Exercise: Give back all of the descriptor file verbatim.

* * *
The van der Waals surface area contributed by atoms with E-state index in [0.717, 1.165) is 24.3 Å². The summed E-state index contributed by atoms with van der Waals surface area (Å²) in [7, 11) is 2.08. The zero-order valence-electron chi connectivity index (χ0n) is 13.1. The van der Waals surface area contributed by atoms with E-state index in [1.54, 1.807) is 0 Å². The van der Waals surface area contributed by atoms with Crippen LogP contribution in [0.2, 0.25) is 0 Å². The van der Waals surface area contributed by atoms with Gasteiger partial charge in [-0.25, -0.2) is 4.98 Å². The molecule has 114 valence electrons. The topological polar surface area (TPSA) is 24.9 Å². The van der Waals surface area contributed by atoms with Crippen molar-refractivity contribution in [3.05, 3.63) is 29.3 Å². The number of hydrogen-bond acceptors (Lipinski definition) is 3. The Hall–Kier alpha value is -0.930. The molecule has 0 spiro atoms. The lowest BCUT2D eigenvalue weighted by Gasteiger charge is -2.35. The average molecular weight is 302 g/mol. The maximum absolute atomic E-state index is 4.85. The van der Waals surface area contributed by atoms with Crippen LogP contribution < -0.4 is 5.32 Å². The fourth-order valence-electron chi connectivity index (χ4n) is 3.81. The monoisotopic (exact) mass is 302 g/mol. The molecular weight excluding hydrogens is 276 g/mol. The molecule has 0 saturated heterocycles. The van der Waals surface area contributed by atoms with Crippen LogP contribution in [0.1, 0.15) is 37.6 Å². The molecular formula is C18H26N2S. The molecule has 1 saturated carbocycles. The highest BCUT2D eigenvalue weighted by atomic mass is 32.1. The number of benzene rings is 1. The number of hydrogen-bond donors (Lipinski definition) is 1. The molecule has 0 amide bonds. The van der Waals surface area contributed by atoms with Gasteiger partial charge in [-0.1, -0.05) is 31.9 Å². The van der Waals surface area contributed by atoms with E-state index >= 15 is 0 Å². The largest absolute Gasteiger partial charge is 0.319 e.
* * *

The van der Waals surface area contributed by atoms with E-state index in [0.717, 1.165) is 24.3 Å². The summed E-state index contributed by atoms with van der Waals surface area (Å²) in [7, 11) is 2.08. The zero-order valence-electron chi connectivity index (χ0n) is 13.1. The van der Waals surface area contributed by atoms with E-state index in [1.54, 1.807) is 0 Å². The van der Waals surface area contributed by atoms with Crippen LogP contribution in [0.2, 0.25) is 0 Å². The van der Waals surface area contributed by atoms with Gasteiger partial charge in [-0.25, -0.2) is 4.98 Å². The molecule has 114 valence electrons. The topological polar surface area (TPSA) is 24.9 Å². The van der Waals surface area contributed by atoms with Crippen molar-refractivity contribution in [3.05, 3.63) is 29.3 Å². The number of hydrogen-bond acceptors (Lipinski definition) is 3. The Hall–Kier alpha value is -0.930. The molecule has 0 spiro atoms. The lowest BCUT2D eigenvalue weighted by Gasteiger charge is -2.35. The average molecular weight is 302 g/mol. The maximum absolute atomic E-state index is 4.85. The van der Waals surface area contributed by atoms with Crippen LogP contribution < -0.4 is 5.32 Å². The fourth-order valence-electron chi connectivity index (χ4n) is 3.81. The monoisotopic (exact) mass is 302 g/mol. The molecular weight excluding hydrogens is 276 g/mol. The molecule has 0 saturated heterocycles. The van der Waals surface area contributed by atoms with Crippen LogP contribution in [0.1, 0.15) is 37.6 Å². The molecular formula is C18H26N2S. The molecule has 1 saturated carbocycles. The highest BCUT2D eigenvalue weighted by atomic mass is 32.1. The number of benzene rings is 1. The number of hydrogen-bond donors (Lipinski definition) is 1. The molecule has 0 amide bonds. The van der Waals surface area contributed by atoms with Gasteiger partial charge in [-0.1, -0.05) is 31.9 Å². The van der Waals surface area contributed by atoms with E-state index >= 15 is 0 Å². The largest absolute Gasteiger partial charge is 0.319 e.